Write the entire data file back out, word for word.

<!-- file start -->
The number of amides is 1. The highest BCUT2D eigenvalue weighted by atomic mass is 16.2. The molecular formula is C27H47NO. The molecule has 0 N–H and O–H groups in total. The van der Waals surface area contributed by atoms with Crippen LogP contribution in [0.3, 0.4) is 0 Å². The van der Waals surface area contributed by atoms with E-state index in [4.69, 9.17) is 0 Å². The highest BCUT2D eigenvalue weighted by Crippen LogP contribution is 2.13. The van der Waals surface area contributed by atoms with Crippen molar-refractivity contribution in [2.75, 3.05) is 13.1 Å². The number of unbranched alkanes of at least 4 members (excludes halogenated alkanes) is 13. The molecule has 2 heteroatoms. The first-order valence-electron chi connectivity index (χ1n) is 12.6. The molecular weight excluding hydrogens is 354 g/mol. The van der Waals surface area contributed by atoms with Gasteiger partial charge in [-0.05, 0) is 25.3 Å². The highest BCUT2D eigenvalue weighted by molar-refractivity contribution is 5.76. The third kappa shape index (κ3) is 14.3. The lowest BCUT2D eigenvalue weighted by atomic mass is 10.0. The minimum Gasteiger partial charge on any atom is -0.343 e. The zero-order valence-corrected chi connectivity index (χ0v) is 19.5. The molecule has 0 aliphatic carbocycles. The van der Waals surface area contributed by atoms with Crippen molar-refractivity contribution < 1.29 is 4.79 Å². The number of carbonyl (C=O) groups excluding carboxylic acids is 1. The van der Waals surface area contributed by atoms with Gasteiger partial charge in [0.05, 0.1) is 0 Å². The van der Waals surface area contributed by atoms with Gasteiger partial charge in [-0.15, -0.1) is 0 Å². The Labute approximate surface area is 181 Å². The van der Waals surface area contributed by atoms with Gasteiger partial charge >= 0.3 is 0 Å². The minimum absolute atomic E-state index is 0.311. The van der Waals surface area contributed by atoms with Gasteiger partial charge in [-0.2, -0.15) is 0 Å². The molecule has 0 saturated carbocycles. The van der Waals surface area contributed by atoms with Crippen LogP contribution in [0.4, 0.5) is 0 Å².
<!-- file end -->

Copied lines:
The number of amides is 1. The highest BCUT2D eigenvalue weighted by atomic mass is 16.2. The molecular formula is C27H47NO. The molecule has 0 N–H and O–H groups in total. The van der Waals surface area contributed by atoms with Crippen LogP contribution in [0.3, 0.4) is 0 Å². The van der Waals surface area contributed by atoms with E-state index in [4.69, 9.17) is 0 Å². The highest BCUT2D eigenvalue weighted by Crippen LogP contribution is 2.13. The van der Waals surface area contributed by atoms with Crippen molar-refractivity contribution in [2.75, 3.05) is 13.1 Å². The number of unbranched alkanes of at least 4 members (excludes halogenated alkanes) is 13. The molecule has 2 heteroatoms. The first-order valence-electron chi connectivity index (χ1n) is 12.6. The molecular weight excluding hydrogens is 354 g/mol. The van der Waals surface area contributed by atoms with Gasteiger partial charge in [-0.05, 0) is 25.3 Å². The highest BCUT2D eigenvalue weighted by molar-refractivity contribution is 5.76. The third kappa shape index (κ3) is 14.3. The lowest BCUT2D eigenvalue weighted by atomic mass is 10.0. The minimum Gasteiger partial charge on any atom is -0.343 e. The zero-order valence-corrected chi connectivity index (χ0v) is 19.5. The molecule has 0 aliphatic carbocycles. The van der Waals surface area contributed by atoms with Crippen molar-refractivity contribution < 1.29 is 4.79 Å². The number of carbonyl (C=O) groups excluding carboxylic acids is 1. The van der Waals surface area contributed by atoms with Gasteiger partial charge in [0.05, 0.1) is 0 Å². The van der Waals surface area contributed by atoms with Gasteiger partial charge in [-0.15, -0.1) is 0 Å². The Labute approximate surface area is 181 Å². The van der Waals surface area contributed by atoms with Gasteiger partial charge >= 0.3 is 0 Å². The minimum absolute atomic E-state index is 0.311. The van der Waals surface area contributed by atoms with Gasteiger partial charge in [-0.2, -0.15) is 0 Å². The molecule has 0 saturated carbocycles. The van der Waals surface area contributed by atoms with Crippen LogP contribution in [0.4, 0.5) is 0 Å².